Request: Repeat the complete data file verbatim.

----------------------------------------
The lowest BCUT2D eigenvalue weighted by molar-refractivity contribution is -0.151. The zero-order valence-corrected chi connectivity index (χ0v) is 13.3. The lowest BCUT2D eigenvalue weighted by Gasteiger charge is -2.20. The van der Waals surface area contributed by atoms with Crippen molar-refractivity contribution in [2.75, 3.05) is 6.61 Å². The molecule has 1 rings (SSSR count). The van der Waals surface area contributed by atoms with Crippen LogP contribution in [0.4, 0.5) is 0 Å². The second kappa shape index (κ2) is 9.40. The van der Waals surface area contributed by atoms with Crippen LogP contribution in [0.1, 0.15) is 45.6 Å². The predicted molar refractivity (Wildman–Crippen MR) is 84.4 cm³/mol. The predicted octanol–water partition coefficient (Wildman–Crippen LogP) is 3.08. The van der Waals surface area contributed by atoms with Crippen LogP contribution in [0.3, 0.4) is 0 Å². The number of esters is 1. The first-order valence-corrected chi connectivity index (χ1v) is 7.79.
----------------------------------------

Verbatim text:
The lowest BCUT2D eigenvalue weighted by molar-refractivity contribution is -0.151. The zero-order valence-corrected chi connectivity index (χ0v) is 13.3. The lowest BCUT2D eigenvalue weighted by Gasteiger charge is -2.20. The van der Waals surface area contributed by atoms with Crippen molar-refractivity contribution in [2.75, 3.05) is 6.61 Å². The molecule has 1 rings (SSSR count). The van der Waals surface area contributed by atoms with Crippen LogP contribution in [0.4, 0.5) is 0 Å². The second kappa shape index (κ2) is 9.40. The van der Waals surface area contributed by atoms with Crippen LogP contribution in [0.1, 0.15) is 45.6 Å². The predicted molar refractivity (Wildman–Crippen MR) is 84.4 cm³/mol. The predicted octanol–water partition coefficient (Wildman–Crippen LogP) is 3.08. The van der Waals surface area contributed by atoms with Crippen LogP contribution in [0.3, 0.4) is 0 Å². The number of esters is 1. The first-order valence-corrected chi connectivity index (χ1v) is 7.79.